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Darwin on the cover of Newsweek


A photograph of Charles Darwin in his old age adorns the cover of the November 28, 2005, issue of Newsweek, with the headline "The Real Darwin: His Private Views on Science & God." Within the magazine, in his article [Link broken] "Charles Darwin: Evolution of a Scientist," Jerry Adler takes the opening of the American Museum of Natural History's new exhibit on Darwin (on display from November 19, 2005, through May 29, 2006) as the occasion to review Darwin's life, work, and significance. "In part," he notes, "the fascination with the man is being driven by his enemies, who say they're fighting 'Darwinism,'" quoting the eminent biologist E. O. Wilson as observing, "It's a rhetorical device to make evolution seem like a kind of faith, like 'Maoism'." "But," Adler adds, "the man is, in fact, fascinating. His own life exemplifies the painful journey from moral certainty to existential doubt that is the defining experience of modernity."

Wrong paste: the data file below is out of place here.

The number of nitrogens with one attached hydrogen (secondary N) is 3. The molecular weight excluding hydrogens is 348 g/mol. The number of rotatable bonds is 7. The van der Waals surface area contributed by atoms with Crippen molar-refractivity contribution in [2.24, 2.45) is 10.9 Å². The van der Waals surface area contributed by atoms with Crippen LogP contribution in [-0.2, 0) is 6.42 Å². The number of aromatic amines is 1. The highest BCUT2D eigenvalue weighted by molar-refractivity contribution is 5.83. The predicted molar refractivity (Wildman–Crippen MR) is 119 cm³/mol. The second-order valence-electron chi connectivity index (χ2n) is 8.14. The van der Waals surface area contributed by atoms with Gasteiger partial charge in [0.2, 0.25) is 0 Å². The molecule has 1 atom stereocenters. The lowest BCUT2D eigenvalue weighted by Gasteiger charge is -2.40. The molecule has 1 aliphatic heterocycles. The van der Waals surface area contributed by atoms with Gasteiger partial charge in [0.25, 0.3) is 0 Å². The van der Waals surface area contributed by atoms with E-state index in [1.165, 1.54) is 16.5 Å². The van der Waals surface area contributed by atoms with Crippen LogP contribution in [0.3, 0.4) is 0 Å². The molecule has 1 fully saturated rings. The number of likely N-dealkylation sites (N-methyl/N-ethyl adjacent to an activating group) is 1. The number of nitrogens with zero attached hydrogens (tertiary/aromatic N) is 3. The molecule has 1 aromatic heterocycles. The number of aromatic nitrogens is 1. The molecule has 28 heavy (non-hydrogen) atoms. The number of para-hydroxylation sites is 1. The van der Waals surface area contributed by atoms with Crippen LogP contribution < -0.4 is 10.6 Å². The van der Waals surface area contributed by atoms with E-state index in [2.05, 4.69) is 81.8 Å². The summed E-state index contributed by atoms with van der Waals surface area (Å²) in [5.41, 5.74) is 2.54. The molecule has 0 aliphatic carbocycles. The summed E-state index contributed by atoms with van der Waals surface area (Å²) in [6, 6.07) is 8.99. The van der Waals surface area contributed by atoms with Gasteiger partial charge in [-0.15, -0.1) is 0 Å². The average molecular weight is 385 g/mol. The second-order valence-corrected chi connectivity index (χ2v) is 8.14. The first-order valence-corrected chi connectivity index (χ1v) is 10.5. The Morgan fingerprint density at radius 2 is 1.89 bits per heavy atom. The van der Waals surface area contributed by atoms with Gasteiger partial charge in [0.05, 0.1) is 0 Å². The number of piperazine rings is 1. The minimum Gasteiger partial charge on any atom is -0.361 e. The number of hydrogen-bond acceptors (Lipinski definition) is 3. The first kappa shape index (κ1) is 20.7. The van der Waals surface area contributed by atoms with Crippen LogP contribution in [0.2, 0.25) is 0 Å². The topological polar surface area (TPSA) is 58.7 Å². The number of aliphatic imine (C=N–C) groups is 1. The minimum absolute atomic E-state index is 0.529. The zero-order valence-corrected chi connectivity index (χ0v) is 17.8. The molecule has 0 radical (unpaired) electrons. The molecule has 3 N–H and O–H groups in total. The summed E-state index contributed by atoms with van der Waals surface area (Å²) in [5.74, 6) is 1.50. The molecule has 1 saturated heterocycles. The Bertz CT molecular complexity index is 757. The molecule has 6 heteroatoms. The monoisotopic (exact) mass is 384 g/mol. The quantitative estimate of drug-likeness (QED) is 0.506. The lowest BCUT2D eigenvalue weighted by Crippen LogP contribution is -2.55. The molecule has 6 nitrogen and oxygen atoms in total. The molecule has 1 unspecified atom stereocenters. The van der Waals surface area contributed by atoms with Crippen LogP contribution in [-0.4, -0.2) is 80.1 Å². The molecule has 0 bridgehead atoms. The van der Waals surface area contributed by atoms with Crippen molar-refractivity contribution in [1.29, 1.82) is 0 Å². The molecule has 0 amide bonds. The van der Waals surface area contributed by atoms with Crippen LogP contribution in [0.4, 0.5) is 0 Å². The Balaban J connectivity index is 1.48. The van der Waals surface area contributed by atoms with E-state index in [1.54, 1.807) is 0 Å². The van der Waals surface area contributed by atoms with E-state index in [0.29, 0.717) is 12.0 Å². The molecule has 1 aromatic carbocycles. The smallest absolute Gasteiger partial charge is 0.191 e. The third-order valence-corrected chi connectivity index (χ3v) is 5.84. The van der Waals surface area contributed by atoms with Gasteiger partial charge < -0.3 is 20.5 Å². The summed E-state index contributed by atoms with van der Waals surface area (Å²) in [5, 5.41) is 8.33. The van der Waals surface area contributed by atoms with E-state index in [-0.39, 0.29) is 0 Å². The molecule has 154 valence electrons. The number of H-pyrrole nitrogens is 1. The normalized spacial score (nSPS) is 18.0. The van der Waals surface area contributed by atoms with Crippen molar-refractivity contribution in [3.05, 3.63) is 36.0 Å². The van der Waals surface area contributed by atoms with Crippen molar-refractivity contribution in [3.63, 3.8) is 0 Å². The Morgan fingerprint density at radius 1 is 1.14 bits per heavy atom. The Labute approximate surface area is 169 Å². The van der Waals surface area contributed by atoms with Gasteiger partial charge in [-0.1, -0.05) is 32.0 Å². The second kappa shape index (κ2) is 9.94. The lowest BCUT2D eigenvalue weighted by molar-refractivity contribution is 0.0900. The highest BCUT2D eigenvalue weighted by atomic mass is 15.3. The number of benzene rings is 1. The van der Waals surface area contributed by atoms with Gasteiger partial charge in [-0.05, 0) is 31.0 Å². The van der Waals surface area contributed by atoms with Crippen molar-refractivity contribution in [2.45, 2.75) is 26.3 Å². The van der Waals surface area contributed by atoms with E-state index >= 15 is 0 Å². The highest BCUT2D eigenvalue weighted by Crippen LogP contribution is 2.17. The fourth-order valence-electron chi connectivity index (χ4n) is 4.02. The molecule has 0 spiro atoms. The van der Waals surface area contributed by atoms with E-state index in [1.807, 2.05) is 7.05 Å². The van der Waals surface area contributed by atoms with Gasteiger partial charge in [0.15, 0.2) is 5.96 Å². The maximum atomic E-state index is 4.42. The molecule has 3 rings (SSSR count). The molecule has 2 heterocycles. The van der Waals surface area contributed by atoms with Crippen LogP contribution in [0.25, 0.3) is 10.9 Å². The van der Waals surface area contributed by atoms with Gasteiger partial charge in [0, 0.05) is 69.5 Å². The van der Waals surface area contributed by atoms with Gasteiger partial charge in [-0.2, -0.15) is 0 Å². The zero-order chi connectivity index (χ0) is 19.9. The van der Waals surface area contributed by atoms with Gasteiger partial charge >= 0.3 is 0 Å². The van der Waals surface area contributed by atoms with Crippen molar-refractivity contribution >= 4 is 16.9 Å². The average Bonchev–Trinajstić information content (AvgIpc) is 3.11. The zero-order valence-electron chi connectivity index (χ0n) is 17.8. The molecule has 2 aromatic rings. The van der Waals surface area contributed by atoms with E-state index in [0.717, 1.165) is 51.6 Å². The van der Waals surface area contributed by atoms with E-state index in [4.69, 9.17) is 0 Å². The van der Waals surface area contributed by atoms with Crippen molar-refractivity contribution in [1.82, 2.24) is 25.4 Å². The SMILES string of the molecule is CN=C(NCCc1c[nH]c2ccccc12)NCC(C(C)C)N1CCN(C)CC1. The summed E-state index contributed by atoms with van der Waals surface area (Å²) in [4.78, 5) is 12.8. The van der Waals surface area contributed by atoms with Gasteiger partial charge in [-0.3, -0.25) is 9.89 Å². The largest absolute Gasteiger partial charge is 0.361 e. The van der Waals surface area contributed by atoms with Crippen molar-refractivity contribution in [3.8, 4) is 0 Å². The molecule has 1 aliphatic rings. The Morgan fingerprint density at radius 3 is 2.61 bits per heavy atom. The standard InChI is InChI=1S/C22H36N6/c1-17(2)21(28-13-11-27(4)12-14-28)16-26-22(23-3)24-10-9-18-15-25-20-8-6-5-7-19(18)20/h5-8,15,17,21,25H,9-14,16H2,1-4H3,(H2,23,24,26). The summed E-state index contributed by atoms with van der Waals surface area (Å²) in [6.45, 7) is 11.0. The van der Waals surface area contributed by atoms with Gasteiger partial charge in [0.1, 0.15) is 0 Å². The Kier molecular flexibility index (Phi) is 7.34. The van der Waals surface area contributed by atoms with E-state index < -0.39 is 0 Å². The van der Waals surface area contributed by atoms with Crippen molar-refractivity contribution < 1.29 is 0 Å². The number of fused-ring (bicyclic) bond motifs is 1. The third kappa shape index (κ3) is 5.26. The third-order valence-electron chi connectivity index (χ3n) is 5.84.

Tracking the checkered reception of Darwin's work by the general public to the present day, Adler observes that "it's not surprising that, down to the present day, fundamentalist Christians have been suspicious of Darwin and his works." He subsequently describes how the AMNH's exhibit on Darwin, conceived "when the current round of Darwin-bashing was still over the horizon," now addresses "intelligent design" -- which "biologists overwhelmingly dismiss," he reports, "as nonsense." The exhibit includes a video in which Francis Collins -- the evangelical Christian who directed the Human Genome Project -- comments, "[intelligent design"] says, if there's some part of science that you can't understand, that must be where God is. Historically, that hasn't gone well. And if science does figure out [how the eye evolved] --and I believe it's very likely that science will ... then where is God?"

Accompanying the cover story is a feature [Link broken] by William Lee Adams exploring how "[t]he teaching of evolution continues to polarize communities." The article races from 1925, when John Thomas Scopes was prosecuted for violating a Tennessee statute forbidding the teaching of evolution in the state's public schools, to 1987, when the Supreme Court ruled in Edwards v. Aguillard that teaching creationism in the public schools violates the First Amendment; "intelligent design" is presented in the context of religiously motivated assaults on evolution education. Adams discusses recent controversies over evolution education in Pennsylvania and Kansas, emphasizing their political background and quoting NCSE's executive director Eugenie C. Scott as commenting, "Evolution is not controversial in the field of science. It's controversial in the public sphere because public education is highly politicized." Such skirmishes, he concludes, are therefore bound to continue.